Grape Hyacinth

Plant these tiny bulbs in masses for the most eye-catching display.

Grape Hyacinth Overview

Genus Name Muscari
Common Name Grape Hyacinth
Plant Type Bulb
Light Part Sun, Sun
Height 6 to 6 inches
Width 3 to 8 inches
Flower Color Blue, Purple, White, Yellow
Foliage Color Blue/Green
Season Features Spring Bloom
Special Features Fragrance, Good for Containers, Low Maintenance
Zones 4, 5, 6, 7, 8
Propagation Division
Problem Solvers Deer Resistant, Groundcover

Colorful Combinations

Year after year, you can count on grape hyacinths to unfurl their grape-like clusters of tiny purple, blue, white, or yellow bell-shaped flowers shortly after the snow melts. Explore the many colors of grape hyacinth, including two-toned Muscari latifolium and the sky-blue flower spikes of 'Valerie Finnis'. These tiny bulbs are inexpensive and easy to plant, so there is no need to limit your selection to just one variety. Plant three to five varieties for a vibrant display.

When pairing grape hyacinths with other spring bulbs, be sure to select early-blooming varieties. For example, choose daffodil varieties such as 'Golden Ducat' and 'Mary Copeland' which are some of the earliest to bloom. Great tulip planting companions include 'Viridiflora', 'Triumph', 'Greigii', and 'Parrot King'.

Grape Hyacinth Care Must-Knows

Grape hyacinths are planted in the fall. Thanks to their small size (most grape hyacinth bulbs are the size of a blueberry), they need to be planted just 3 to 4 inches deep. They'll look most striking when planted in large drifts of 50 to 100 bulbs. One trick to planting large numbers of them is to simply dig a shallow trench, arrange the bulbs so they are about 1 inch apart, and cover with garden soil. Water bulbs well after planting and cover the planting spot with a 2-inch layer of mulch, if desired.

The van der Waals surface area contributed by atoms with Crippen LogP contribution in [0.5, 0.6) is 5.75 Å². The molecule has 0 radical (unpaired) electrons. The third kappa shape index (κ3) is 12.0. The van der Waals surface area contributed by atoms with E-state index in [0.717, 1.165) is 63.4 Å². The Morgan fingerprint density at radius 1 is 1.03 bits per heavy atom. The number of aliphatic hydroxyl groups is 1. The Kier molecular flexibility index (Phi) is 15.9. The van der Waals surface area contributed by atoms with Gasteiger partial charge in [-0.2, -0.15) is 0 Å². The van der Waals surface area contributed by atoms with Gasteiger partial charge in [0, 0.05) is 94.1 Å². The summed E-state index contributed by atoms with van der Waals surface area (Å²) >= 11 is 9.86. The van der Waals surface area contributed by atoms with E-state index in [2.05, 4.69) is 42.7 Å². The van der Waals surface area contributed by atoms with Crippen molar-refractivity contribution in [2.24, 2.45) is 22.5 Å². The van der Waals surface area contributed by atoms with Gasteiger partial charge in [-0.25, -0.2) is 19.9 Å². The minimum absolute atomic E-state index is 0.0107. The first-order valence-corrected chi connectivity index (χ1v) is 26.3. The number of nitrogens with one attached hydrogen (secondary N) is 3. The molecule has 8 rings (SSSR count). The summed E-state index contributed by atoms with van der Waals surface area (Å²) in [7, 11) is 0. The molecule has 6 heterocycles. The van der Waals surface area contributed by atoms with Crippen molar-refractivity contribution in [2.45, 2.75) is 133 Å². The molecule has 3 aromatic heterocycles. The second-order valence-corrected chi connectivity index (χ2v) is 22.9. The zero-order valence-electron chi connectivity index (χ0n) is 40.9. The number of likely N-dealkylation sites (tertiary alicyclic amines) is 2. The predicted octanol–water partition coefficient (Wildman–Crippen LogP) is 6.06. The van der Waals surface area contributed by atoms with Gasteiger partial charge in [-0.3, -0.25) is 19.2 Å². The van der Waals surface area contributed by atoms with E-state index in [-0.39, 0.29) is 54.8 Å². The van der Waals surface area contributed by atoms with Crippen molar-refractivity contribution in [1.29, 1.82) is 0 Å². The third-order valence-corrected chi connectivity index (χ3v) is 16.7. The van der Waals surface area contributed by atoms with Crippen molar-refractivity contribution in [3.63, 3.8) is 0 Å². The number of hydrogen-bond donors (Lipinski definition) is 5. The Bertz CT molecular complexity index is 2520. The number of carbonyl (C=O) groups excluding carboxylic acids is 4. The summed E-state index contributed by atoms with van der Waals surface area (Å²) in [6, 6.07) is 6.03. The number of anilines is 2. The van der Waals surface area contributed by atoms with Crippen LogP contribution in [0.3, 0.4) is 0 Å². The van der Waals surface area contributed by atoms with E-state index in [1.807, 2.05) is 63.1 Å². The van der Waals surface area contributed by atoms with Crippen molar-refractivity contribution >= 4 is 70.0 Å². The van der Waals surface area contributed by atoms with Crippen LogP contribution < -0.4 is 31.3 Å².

After blooms fade, the plant's strappy green foliage adds color and texture to the garden for several weeks. The foliage can be removed in early summer after it begins to turn yellow. One of the easiest bulbs to grow, grape hyacinths return for decades, needing to be divided only every three to five years. Keep in mind that grape hyacinths can spread quickly so it's best to plant them where they'll have room to ramble a little.

More Varieties of Grape Hyacinth

Muscari armeniacum

grape hyacinths growing in field
Justin Hancock

Muscari armeniacum bears small spikes packed with tiny blue bell-shaped flowers, sometimes tinged purple, that rise from narrow foliage in mid-spring. It grows 6 inches tall. Zones 4–9

Muscari azureum

blue grape hyacinth Muscari azureum
Justin Hancock

Muscari azureum offers layers of open sky-blue flowers below clustered pale-blue buds, giving a tiered, two-tone effect to the bloom spikes. It blooms in early to mid-spring and grows 6 inches tall. Zones 4–9

'Blue Spike' grape hyacinth

'Blue Spike' grape hyacinth
Peter Krumhardt

Muscari armeniacum 'Blue Spike' is a selection in which each flower protrudes from the spike for a bristly, double-flower effect. This variety grows 8 inches tall. Zones 4–8

White grape hyacinth

White grape hyacinth
David Speer

Muscari botryites album is an all-white form with spikes of pearly flowers on a long stem that are good for cutting. It grows 6 inches tall. Zones 4–8

Muscari latifolium

grape hyacinth Muscari latifolium
Justin Hancock

Muscari latifolium is distinguished by the single broad leaf wrapped around the tall stem. The flower spike is a two-tone mixture of open lavender bells above tight blue buds. The plant grows 6 inches tall. Zones 4–9

'Valerie Finnis' grape hyacinth

'Valerie Finnis' grape hyacinth
Bob Greenspan

Muscari 'Valerie Finnis' bears turquoise clusters of flower bells rimmed in a paler blue. It grows 6 inches tall. Zones 4–8

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